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Using Middle Names in Your Family History Searches

Should you enter your ancestor's middle name in the search box when doing family history research online? What is the significance of a middle name, if any? This article explains many of the common reasons behind middle names, and discusses their usefulness when doing genealogy research.

Middle names can offer significant and important clues about your ancestors. But then again, they sometimes can be misleading or have no real significance.

Things to Remember When Researching Middle Names

The first thing to keep in mind is that not everyone had a middle name. Nor does every middle initial have a name associated with it. Harry S. Truman is a well-known example of this; the "S" did not stand for a middle name.

Photo: U.S. President Harry S. Truman. Credit: Wikipedia.

Another U.S. president, George H. W. (Herbert Walker) Bush, reminds us of another point about middle names: some people have more than one.

Is It a Middle Name or First Name?

Some names that appear to be middle names are actually part of the first name. In your own genealogy research you may have encountered double first names such as these: Rose Marie, Mary Beth, Alice Ann, Mary Jo, Terry Kay, and Mary Ann. While these are more common among females, there are similar male names. Conversely, some of what appear to be middle names may actually be part of the last name. This is common in Latino names or some European names like Van Wagonen or Mac Graw.

Some middle names were used like a first name. A person named John David Smith may have never been addressed as John at all. He may have used the name J. David Smith or just David Smith or even David J. Smith. For example, the world knows this famous British author as Rudyard Kipling—but his full name was Joseph Rudyard Kipling.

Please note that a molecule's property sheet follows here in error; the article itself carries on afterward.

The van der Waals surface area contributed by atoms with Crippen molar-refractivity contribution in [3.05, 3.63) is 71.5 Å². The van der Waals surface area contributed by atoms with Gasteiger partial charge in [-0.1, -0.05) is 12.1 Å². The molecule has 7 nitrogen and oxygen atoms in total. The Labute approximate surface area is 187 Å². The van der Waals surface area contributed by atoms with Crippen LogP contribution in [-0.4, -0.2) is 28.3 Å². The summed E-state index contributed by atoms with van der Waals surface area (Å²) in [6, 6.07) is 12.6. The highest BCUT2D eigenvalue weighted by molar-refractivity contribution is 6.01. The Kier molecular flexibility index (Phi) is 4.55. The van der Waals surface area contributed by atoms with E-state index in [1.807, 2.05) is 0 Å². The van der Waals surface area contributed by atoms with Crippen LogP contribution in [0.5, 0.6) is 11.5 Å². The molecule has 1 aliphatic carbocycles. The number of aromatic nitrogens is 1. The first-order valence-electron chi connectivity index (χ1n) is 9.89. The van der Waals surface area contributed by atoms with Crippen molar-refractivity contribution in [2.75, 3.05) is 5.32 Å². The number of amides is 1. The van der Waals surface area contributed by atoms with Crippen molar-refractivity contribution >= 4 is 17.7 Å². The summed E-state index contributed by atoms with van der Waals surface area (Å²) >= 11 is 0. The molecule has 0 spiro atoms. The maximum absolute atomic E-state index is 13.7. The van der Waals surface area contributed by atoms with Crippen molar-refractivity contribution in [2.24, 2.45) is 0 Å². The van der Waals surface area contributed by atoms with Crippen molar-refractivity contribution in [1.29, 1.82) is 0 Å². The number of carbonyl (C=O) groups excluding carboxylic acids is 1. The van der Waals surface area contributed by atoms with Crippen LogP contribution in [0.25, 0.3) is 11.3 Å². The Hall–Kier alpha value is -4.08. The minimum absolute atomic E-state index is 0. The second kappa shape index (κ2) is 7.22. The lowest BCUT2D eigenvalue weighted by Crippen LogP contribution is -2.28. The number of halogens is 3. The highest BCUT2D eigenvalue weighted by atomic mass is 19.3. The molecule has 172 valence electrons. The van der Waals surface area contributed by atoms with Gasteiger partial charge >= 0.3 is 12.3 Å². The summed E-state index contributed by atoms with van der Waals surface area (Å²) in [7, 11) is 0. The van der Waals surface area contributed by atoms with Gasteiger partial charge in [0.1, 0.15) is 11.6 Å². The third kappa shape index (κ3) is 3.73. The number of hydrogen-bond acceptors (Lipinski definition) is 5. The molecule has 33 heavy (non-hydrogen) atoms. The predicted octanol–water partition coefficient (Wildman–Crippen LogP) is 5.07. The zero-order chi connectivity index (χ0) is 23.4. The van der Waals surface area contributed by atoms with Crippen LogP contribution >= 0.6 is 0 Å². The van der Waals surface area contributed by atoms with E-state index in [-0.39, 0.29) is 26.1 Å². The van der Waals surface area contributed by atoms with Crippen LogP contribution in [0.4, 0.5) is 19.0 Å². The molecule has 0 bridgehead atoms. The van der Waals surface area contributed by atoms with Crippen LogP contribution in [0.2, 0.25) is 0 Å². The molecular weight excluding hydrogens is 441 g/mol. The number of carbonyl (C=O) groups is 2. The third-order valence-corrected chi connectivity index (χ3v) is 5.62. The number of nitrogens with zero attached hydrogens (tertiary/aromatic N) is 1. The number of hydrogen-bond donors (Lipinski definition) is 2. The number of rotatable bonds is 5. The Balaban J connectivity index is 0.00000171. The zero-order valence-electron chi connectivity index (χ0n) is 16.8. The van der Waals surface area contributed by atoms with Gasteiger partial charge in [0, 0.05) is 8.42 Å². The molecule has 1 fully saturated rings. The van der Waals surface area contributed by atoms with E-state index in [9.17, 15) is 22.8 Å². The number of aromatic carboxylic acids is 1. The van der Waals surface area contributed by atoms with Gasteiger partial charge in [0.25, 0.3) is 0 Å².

Photo: British author Rudyard Kipling. Credit: Wikipedia.

In the U.S. South, the first and middle name could be switched back and forth making it unclear which name was originally intended for which purpose. It was also not uncommon for several siblings in a family to have the same middle name or, less commonly, the same first name with different middle names.

How Middle Names Are Chosen

It's also possible that middle names may have no family history significance at all. In some cases, the parents just picked them because they liked the name and/or it sounded good with the first name. Middle names may have been influenced by the culture at the time. During the 1970s and 80s many girls were given the middle name of Marie or Ann simply because they were popular. Parents may have liked an uncommon name but didn't want to give it as a first name, so they chose it as a middle name. These could include common words being used as middle names, nature-inspired themes, virtues, and so on.